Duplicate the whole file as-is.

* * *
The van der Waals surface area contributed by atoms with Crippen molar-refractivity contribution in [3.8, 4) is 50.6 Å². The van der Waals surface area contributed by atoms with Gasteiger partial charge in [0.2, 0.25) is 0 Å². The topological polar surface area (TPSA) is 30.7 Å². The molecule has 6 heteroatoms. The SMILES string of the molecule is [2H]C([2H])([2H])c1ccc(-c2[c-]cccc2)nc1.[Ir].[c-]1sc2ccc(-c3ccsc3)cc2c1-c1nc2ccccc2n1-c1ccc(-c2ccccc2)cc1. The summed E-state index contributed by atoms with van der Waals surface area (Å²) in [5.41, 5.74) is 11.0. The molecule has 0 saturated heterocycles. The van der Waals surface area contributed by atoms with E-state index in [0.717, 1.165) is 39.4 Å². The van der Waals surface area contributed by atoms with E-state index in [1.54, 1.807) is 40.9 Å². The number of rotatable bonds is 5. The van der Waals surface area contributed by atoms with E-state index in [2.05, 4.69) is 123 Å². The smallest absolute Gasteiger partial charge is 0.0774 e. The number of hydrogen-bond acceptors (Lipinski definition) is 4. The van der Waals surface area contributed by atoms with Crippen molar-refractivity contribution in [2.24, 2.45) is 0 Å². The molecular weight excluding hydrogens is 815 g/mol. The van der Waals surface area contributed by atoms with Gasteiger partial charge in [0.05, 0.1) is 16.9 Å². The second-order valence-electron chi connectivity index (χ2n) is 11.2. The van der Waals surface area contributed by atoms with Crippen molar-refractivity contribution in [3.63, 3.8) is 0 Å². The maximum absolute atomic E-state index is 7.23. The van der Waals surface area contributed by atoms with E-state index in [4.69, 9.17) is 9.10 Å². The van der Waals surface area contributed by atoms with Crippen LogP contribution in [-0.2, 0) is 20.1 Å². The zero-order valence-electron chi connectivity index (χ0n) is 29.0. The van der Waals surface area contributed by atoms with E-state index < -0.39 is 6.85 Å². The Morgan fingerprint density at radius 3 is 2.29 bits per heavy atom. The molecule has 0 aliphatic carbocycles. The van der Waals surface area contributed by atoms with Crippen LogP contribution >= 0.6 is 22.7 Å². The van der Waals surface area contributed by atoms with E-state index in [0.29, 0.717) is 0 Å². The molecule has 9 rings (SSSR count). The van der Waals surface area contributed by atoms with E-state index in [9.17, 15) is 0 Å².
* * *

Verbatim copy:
The van der Waals surface area contributed by atoms with Crippen molar-refractivity contribution in [3.8, 4) is 50.6 Å². The van der Waals surface area contributed by atoms with Gasteiger partial charge in [0.2, 0.25) is 0 Å². The topological polar surface area (TPSA) is 30.7 Å². The molecule has 6 heteroatoms. The SMILES string of the molecule is [2H]C([2H])([2H])c1ccc(-c2[c-]cccc2)nc1.[Ir].[c-]1sc2ccc(-c3ccsc3)cc2c1-c1nc2ccccc2n1-c1ccc(-c2ccccc2)cc1. The summed E-state index contributed by atoms with van der Waals surface area (Å²) in [5.41, 5.74) is 11.0. The molecule has 0 saturated heterocycles. The van der Waals surface area contributed by atoms with E-state index in [0.717, 1.165) is 39.4 Å². The van der Waals surface area contributed by atoms with E-state index in [1.54, 1.807) is 40.9 Å². The number of rotatable bonds is 5. The van der Waals surface area contributed by atoms with E-state index in [2.05, 4.69) is 123 Å². The smallest absolute Gasteiger partial charge is 0.0774 e. The number of hydrogen-bond acceptors (Lipinski definition) is 4. The van der Waals surface area contributed by atoms with Crippen molar-refractivity contribution in [2.24, 2.45) is 0 Å². The molecular weight excluding hydrogens is 815 g/mol. The van der Waals surface area contributed by atoms with Gasteiger partial charge in [0.05, 0.1) is 16.9 Å². The second-order valence-electron chi connectivity index (χ2n) is 11.2. The van der Waals surface area contributed by atoms with Crippen molar-refractivity contribution in [3.63, 3.8) is 0 Å². The maximum absolute atomic E-state index is 7.23. The van der Waals surface area contributed by atoms with E-state index in [4.69, 9.17) is 9.10 Å². The van der Waals surface area contributed by atoms with Crippen LogP contribution in [-0.2, 0) is 20.1 Å². The zero-order valence-electron chi connectivity index (χ0n) is 29.0. The van der Waals surface area contributed by atoms with E-state index < -0.39 is 6.85 Å². The Morgan fingerprint density at radius 3 is 2.29 bits per heavy atom. The molecule has 0 aliphatic carbocycles. The van der Waals surface area contributed by atoms with Crippen LogP contribution >= 0.6 is 22.7 Å². The van der Waals surface area contributed by atoms with E-state index in [0.29, 0.717) is 0 Å². The molecule has 9 rings (SSSR count). The van der Waals surface area contributed by atoms with E-state index in [9.17, 15) is 0 Å².